The Only Good Rat is a Dead Rat

Hmm. Stella’s Yoga Studio. Deeks Googled it on his phone as he sat in the car. It was a couple of miles away. Kensi would have to pass his location to reach it.

Sure enough, at 7:18 p.m. he saw her car roll by. Traffic was moderate so he had no problem blending in three cars behind her. He imagined she was so happy to be back behind the wheel that she would be focused on her techno music and not spot him. But to be on the safe side, he grabbed a baseball cap from the back seat and slapped it on his head.

Okay, not much in the way of disguises, but better than nothing.

Kensi turned into a strip mall and parked. Deeks parked several rows over and down from her location. She retrieved a rolled-up yoga mat from the trunk and headed for the door. A car parked near her and four women emerged. They called to Kensi and pointed to her foot. He could imagine the conversation:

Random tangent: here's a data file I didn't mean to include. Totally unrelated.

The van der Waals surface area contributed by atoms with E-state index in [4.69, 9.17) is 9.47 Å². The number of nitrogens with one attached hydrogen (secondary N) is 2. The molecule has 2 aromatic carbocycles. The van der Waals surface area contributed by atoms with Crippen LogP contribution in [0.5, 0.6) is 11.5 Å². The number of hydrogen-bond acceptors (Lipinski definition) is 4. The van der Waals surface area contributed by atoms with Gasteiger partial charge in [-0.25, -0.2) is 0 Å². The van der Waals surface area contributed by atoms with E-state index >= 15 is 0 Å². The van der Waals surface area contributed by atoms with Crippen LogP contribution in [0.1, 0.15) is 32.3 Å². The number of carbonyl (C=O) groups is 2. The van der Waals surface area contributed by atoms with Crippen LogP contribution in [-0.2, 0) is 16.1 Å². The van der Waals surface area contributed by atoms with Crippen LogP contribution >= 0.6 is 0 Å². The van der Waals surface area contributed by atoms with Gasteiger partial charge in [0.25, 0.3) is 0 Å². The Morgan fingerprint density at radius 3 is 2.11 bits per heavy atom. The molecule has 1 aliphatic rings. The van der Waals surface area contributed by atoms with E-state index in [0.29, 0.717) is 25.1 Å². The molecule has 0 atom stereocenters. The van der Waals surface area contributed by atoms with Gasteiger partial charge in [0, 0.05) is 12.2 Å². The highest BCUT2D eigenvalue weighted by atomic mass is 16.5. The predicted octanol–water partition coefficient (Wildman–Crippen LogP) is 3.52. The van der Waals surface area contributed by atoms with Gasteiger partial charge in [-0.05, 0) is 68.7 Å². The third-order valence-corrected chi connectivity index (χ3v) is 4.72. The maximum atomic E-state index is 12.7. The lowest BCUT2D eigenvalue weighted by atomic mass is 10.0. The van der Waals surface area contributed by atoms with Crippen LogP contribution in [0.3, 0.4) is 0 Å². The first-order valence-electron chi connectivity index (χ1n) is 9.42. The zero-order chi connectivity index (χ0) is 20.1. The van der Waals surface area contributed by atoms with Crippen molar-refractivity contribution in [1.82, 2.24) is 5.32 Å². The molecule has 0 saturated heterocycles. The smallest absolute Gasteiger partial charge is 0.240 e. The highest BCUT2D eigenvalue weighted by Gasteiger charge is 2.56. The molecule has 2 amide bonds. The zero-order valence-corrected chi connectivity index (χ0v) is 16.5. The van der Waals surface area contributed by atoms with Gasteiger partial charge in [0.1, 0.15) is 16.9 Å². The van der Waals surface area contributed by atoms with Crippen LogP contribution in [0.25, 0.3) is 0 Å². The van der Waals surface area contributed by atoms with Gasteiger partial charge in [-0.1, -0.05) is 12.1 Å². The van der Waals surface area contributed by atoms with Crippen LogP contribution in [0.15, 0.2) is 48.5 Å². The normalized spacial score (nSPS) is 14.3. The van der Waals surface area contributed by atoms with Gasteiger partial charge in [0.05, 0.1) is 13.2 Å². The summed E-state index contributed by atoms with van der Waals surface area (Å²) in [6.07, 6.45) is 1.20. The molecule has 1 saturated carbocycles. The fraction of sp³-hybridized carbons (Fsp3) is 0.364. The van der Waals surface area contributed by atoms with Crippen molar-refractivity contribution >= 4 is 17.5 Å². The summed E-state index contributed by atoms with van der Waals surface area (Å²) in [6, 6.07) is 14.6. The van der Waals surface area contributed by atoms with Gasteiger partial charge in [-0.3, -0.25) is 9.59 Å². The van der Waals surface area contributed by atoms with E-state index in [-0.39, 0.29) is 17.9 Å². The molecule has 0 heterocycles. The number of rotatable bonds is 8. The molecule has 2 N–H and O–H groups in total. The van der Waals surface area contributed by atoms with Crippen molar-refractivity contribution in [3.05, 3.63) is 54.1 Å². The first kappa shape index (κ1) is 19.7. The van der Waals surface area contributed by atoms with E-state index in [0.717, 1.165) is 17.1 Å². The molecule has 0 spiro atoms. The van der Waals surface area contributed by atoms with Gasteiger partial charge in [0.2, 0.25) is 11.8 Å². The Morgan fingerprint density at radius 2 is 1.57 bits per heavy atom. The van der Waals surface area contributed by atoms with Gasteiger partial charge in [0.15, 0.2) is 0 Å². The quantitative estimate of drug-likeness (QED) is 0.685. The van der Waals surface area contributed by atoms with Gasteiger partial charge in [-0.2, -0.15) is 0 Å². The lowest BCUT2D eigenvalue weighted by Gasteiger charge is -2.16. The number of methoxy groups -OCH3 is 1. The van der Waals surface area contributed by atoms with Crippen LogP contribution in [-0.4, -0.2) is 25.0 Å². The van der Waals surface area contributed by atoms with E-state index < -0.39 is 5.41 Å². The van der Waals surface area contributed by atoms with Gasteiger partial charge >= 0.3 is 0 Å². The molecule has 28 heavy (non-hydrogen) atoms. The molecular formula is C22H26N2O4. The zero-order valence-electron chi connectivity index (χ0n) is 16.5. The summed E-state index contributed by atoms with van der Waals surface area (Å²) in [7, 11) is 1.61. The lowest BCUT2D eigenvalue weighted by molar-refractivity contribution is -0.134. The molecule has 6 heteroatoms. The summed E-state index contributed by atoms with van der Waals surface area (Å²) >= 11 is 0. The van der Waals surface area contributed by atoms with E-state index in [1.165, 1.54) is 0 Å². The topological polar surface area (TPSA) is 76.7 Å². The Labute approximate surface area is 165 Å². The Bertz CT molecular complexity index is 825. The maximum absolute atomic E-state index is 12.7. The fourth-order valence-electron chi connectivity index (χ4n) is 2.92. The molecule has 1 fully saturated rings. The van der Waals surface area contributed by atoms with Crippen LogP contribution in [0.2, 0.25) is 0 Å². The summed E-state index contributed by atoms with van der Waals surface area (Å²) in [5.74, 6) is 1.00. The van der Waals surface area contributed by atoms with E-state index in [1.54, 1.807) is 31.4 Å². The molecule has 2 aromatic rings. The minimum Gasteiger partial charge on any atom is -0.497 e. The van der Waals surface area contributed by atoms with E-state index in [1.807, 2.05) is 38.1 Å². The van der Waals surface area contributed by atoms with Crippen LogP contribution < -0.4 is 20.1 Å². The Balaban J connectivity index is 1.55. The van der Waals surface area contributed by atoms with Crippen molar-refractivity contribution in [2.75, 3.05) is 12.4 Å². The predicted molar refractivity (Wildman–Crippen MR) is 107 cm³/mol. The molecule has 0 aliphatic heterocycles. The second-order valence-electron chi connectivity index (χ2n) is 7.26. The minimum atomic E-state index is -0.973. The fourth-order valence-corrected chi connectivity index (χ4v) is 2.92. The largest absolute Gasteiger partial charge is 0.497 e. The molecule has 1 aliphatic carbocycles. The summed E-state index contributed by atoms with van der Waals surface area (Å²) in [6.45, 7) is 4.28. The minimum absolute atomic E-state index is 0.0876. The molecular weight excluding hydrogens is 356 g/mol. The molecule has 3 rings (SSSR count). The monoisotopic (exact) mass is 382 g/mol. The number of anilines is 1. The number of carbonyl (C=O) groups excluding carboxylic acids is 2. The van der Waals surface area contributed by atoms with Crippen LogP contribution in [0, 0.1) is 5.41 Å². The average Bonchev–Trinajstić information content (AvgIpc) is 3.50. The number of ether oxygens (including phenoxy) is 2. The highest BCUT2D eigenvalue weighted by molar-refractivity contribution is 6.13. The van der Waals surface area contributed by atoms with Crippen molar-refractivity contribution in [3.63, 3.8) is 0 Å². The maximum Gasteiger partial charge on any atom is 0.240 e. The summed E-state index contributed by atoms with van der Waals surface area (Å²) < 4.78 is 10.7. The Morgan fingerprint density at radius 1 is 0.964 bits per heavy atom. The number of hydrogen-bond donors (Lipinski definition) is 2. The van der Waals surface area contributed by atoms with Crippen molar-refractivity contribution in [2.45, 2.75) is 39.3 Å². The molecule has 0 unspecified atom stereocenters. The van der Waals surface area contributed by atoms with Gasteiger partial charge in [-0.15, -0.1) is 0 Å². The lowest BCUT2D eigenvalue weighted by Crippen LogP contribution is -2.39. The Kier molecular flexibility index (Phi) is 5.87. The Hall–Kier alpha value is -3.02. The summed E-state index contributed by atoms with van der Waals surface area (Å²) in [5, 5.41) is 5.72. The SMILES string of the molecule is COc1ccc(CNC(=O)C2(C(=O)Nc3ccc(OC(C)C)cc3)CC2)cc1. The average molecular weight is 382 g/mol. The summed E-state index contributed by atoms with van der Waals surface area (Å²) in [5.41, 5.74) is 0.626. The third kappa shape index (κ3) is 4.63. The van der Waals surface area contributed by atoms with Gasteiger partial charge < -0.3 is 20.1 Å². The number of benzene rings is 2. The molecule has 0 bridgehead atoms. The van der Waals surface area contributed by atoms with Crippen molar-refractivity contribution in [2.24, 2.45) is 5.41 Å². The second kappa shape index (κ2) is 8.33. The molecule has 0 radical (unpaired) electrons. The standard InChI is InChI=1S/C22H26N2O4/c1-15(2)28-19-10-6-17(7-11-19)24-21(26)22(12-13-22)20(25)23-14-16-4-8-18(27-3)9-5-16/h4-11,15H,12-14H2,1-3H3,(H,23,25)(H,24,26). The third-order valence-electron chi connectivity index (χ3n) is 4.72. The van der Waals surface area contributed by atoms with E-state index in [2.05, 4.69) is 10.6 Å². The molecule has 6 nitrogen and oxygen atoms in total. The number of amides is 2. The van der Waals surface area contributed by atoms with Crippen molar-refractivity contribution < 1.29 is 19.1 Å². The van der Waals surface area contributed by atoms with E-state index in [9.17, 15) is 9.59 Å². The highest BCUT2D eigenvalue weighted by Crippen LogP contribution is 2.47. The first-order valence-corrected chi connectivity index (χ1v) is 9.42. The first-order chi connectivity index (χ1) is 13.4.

Yeah, my foot’s healed. Don’t have to wear that stupid boot. Glad to be back, yada, yada, yada.

The only male entering the yoga studio was an elderly Japanese man. He tagged along behind an attractive younger woman.

I really hope that’s your granddaughter and not a trophy wife.

The younger woman called over her shoulder, “Hurry up, gramps! It wouldn’t look good for the teacher to be late.”

The man nodded briskly. “Hai, hai.”

Deeks chuckled. He waited another ten minutes and ended his surveillance. If Kensi knew about this, she would be livid. Not that I’ll ever tell her, of course. He then started the car and drove home. He knew Monty would be wondering about him.